The Epistemology of Forgetting

Erkenntnis 74 (3):399-424 (2011)
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Abstract
The default view in the epistemology of forgetting is that human memory would be epistemically better if we were not so susceptible to forgetting—that forgetting is in general a cognitive vice. In this paper, I argue for the opposed view: normal human forgetting—the pattern of forgetting characteristic of cognitively normal adult human beings—approximates a virtue located at the mean between the opposed cognitive vices of forgetting too much and remembering too much. I argue, first, that, for any finite cognizer, a certain pattern of forgetting is necessary if her memory is to perform its function well. I argue, second, that, by eliminating clutter from her memory store, this pattern of forgetting improves the overall shape of the subject’s total doxastic state. I conclude by reviewing work in psychology which suggests that normal human forgetting approximates this virtuous pattern of forgetting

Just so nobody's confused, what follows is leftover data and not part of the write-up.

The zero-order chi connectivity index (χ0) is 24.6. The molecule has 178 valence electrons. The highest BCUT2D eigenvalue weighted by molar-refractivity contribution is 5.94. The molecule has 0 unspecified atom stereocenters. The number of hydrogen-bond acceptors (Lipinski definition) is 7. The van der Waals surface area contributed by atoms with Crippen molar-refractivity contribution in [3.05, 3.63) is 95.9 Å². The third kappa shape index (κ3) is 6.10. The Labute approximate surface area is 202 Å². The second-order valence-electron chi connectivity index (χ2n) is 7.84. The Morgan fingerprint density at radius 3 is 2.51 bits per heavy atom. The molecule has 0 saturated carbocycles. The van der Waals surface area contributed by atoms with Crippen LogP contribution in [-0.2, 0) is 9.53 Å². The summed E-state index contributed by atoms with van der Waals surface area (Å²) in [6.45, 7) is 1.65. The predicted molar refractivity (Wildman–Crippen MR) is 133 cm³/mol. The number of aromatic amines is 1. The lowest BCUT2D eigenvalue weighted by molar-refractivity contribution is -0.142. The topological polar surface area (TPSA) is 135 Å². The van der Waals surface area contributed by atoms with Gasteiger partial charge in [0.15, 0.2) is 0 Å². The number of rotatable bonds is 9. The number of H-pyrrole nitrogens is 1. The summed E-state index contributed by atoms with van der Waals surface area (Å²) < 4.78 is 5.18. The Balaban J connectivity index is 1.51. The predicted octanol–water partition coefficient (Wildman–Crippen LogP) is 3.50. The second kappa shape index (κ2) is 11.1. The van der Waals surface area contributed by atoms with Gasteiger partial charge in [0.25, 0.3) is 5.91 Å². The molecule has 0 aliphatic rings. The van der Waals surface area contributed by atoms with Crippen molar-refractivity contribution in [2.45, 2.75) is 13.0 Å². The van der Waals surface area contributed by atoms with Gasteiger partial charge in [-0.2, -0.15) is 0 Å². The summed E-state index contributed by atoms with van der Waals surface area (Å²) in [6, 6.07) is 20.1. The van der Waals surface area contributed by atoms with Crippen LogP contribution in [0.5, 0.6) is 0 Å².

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The Intentional Stance.Dennett, Daniel C.

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The Psychology of Memory, Extended Cognition, and Socially Distributed Remembering.Sutton, John; Harris, Celia B.; Keil, Paul G. & Barnier, Amanda J.
Cognition in Skilled Action: Meshed Control and the Varieties of Skill Experience.Christensen, Wayne; Sutton, John & McIlwain, Doris J. F.

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2010-07-26

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